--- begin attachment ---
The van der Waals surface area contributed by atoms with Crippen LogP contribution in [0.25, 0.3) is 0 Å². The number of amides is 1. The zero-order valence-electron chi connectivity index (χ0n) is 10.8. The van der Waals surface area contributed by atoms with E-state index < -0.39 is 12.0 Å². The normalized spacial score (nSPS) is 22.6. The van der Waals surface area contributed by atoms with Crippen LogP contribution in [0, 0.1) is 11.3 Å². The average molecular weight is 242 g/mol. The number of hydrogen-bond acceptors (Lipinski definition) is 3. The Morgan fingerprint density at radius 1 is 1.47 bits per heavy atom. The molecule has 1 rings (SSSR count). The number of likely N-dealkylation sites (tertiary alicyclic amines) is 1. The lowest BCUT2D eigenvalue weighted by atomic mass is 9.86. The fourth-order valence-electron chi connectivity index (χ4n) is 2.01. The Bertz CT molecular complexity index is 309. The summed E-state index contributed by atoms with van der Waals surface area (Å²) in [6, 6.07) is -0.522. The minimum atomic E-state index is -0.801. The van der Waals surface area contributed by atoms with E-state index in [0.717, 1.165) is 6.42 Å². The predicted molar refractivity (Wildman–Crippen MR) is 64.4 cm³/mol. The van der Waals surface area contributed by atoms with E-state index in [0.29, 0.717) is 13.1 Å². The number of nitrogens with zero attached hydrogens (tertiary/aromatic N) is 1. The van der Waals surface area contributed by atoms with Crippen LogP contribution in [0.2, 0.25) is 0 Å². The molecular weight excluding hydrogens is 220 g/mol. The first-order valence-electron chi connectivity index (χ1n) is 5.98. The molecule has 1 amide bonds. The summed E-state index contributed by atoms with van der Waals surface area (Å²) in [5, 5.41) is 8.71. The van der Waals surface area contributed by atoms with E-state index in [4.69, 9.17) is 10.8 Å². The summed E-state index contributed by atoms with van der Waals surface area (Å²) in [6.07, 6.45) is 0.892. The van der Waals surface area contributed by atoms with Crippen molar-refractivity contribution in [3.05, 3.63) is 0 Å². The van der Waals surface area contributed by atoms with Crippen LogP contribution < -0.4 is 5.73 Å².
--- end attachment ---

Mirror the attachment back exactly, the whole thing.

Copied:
The van der Waals surface area contributed by atoms with Crippen LogP contribution in [0.25, 0.3) is 0 Å². The number of amides is 1. The zero-order valence-electron chi connectivity index (χ0n) is 10.8. The van der Waals surface area contributed by atoms with E-state index < -0.39 is 12.0 Å². The normalized spacial score (nSPS) is 22.6. The van der Waals surface area contributed by atoms with Crippen LogP contribution in [0, 0.1) is 11.3 Å². The average molecular weight is 242 g/mol. The number of hydrogen-bond acceptors (Lipinski definition) is 3. The Morgan fingerprint density at radius 1 is 1.47 bits per heavy atom. The molecule has 1 rings (SSSR count). The number of likely N-dealkylation sites (tertiary alicyclic amines) is 1. The lowest BCUT2D eigenvalue weighted by atomic mass is 9.86. The fourth-order valence-electron chi connectivity index (χ4n) is 2.01. The Bertz CT molecular complexity index is 309. The summed E-state index contributed by atoms with van der Waals surface area (Å²) in [6, 6.07) is -0.522. The minimum atomic E-state index is -0.801. The van der Waals surface area contributed by atoms with E-state index in [0.717, 1.165) is 6.42 Å². The predicted molar refractivity (Wildman–Crippen MR) is 64.4 cm³/mol. The van der Waals surface area contributed by atoms with E-state index in [0.29, 0.717) is 13.1 Å². The number of nitrogens with zero attached hydrogens (tertiary/aromatic N) is 1. The van der Waals surface area contributed by atoms with Crippen LogP contribution in [0.2, 0.25) is 0 Å². The molecular weight excluding hydrogens is 220 g/mol. The first-order valence-electron chi connectivity index (χ1n) is 5.98. The molecule has 1 amide bonds. The summed E-state index contributed by atoms with van der Waals surface area (Å²) in [5, 5.41) is 8.71. The van der Waals surface area contributed by atoms with E-state index in [4.69, 9.17) is 10.8 Å². The summed E-state index contributed by atoms with van der Waals surface area (Å²) in [6.07, 6.45) is 0.892. The van der Waals surface area contributed by atoms with Crippen molar-refractivity contribution in [3.05, 3.63) is 0 Å². The van der Waals surface area contributed by atoms with Crippen LogP contribution < -0.4 is 5.73 Å².